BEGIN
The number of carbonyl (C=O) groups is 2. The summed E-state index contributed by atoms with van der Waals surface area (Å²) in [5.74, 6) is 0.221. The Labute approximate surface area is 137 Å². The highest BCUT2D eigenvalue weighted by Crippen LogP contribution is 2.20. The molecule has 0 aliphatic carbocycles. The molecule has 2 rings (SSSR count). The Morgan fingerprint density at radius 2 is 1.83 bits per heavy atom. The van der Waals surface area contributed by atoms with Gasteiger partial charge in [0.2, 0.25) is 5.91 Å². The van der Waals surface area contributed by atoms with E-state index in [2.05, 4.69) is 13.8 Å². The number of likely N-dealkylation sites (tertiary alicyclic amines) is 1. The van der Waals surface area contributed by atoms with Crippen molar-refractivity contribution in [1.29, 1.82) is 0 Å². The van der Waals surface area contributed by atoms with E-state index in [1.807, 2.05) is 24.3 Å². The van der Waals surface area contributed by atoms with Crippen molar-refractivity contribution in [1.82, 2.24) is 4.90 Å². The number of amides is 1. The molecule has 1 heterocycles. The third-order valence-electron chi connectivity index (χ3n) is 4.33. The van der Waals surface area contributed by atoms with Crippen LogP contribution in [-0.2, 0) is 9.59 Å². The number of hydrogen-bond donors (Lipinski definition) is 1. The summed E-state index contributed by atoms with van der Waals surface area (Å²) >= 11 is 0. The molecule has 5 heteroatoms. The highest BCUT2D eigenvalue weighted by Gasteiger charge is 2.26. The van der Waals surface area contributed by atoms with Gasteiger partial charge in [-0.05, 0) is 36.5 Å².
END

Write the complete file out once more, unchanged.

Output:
The number of carbonyl (C=O) groups is 2. The summed E-state index contributed by atoms with van der Waals surface area (Å²) in [5.74, 6) is 0.221. The Labute approximate surface area is 137 Å². The highest BCUT2D eigenvalue weighted by Crippen LogP contribution is 2.20. The molecule has 0 aliphatic carbocycles. The molecule has 2 rings (SSSR count). The Morgan fingerprint density at radius 2 is 1.83 bits per heavy atom. The van der Waals surface area contributed by atoms with Gasteiger partial charge in [0.2, 0.25) is 5.91 Å². The van der Waals surface area contributed by atoms with E-state index in [2.05, 4.69) is 13.8 Å². The number of likely N-dealkylation sites (tertiary alicyclic amines) is 1. The van der Waals surface area contributed by atoms with Crippen molar-refractivity contribution in [1.29, 1.82) is 0 Å². The van der Waals surface area contributed by atoms with E-state index in [1.807, 2.05) is 24.3 Å². The van der Waals surface area contributed by atoms with Crippen molar-refractivity contribution in [1.82, 2.24) is 4.90 Å². The number of amides is 1. The molecule has 1 heterocycles. The third-order valence-electron chi connectivity index (χ3n) is 4.33. The van der Waals surface area contributed by atoms with Crippen LogP contribution in [-0.2, 0) is 9.59 Å². The number of hydrogen-bond donors (Lipinski definition) is 1. The summed E-state index contributed by atoms with van der Waals surface area (Å²) >= 11 is 0. The molecule has 5 heteroatoms. The highest BCUT2D eigenvalue weighted by Gasteiger charge is 2.26. The van der Waals surface area contributed by atoms with Gasteiger partial charge in [-0.05, 0) is 36.5 Å².